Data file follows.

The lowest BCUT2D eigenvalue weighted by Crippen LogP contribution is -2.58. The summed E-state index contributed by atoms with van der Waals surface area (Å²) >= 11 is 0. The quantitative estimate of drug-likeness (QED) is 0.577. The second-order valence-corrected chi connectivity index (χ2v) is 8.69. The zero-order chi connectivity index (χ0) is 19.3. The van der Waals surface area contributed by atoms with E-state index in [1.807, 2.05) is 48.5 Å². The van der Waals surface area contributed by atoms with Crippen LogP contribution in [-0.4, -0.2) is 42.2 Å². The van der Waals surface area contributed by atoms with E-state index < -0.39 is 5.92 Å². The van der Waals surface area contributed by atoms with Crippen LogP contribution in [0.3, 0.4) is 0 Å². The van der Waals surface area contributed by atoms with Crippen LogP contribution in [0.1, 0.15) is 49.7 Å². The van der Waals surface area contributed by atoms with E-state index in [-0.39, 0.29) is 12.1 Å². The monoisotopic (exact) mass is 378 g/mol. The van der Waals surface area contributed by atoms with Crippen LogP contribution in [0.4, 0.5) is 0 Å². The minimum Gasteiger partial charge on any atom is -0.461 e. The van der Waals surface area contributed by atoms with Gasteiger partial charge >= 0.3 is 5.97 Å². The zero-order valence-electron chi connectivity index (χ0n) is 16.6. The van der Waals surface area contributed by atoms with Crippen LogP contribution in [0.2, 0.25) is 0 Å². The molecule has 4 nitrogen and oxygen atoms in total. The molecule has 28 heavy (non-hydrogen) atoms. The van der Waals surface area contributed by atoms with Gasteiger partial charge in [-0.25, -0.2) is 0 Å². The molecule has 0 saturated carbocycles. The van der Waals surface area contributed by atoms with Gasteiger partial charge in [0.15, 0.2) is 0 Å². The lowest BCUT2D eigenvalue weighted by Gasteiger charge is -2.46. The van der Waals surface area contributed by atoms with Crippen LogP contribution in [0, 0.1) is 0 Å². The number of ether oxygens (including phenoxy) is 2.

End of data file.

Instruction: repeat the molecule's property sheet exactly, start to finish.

The lowest BCUT2D eigenvalue weighted by Crippen LogP contribution is -2.58. The summed E-state index contributed by atoms with van der Waals surface area (Å²) >= 11 is 0. The quantitative estimate of drug-likeness (QED) is 0.577. The second-order valence-corrected chi connectivity index (χ2v) is 8.69. The zero-order chi connectivity index (χ0) is 19.3. The van der Waals surface area contributed by atoms with E-state index in [1.807, 2.05) is 48.5 Å². The van der Waals surface area contributed by atoms with Crippen LogP contribution in [-0.4, -0.2) is 42.2 Å². The van der Waals surface area contributed by atoms with E-state index < -0.39 is 5.92 Å². The van der Waals surface area contributed by atoms with Crippen LogP contribution in [0.3, 0.4) is 0 Å². The van der Waals surface area contributed by atoms with Crippen LogP contribution in [0.1, 0.15) is 49.7 Å². The van der Waals surface area contributed by atoms with E-state index in [-0.39, 0.29) is 12.1 Å². The monoisotopic (exact) mass is 378 g/mol. The van der Waals surface area contributed by atoms with Crippen LogP contribution in [0.4, 0.5) is 0 Å². The minimum Gasteiger partial charge on any atom is -0.461 e. The van der Waals surface area contributed by atoms with Gasteiger partial charge >= 0.3 is 5.97 Å². The zero-order valence-electron chi connectivity index (χ0n) is 16.6. The van der Waals surface area contributed by atoms with Crippen LogP contribution in [0.2, 0.25) is 0 Å². The molecule has 4 nitrogen and oxygen atoms in total. The molecule has 28 heavy (non-hydrogen) atoms. The van der Waals surface area contributed by atoms with Gasteiger partial charge in [-0.25, -0.2) is 0 Å². The molecule has 0 saturated carbocycles. The van der Waals surface area contributed by atoms with Gasteiger partial charge in [0.15, 0.2) is 0 Å². The lowest BCUT2D eigenvalue weighted by Gasteiger charge is -2.46. The van der Waals surface area contributed by atoms with Crippen LogP contribution in [0, 0.1) is 0 Å². The number of ether oxygens (including phenoxy) is 2.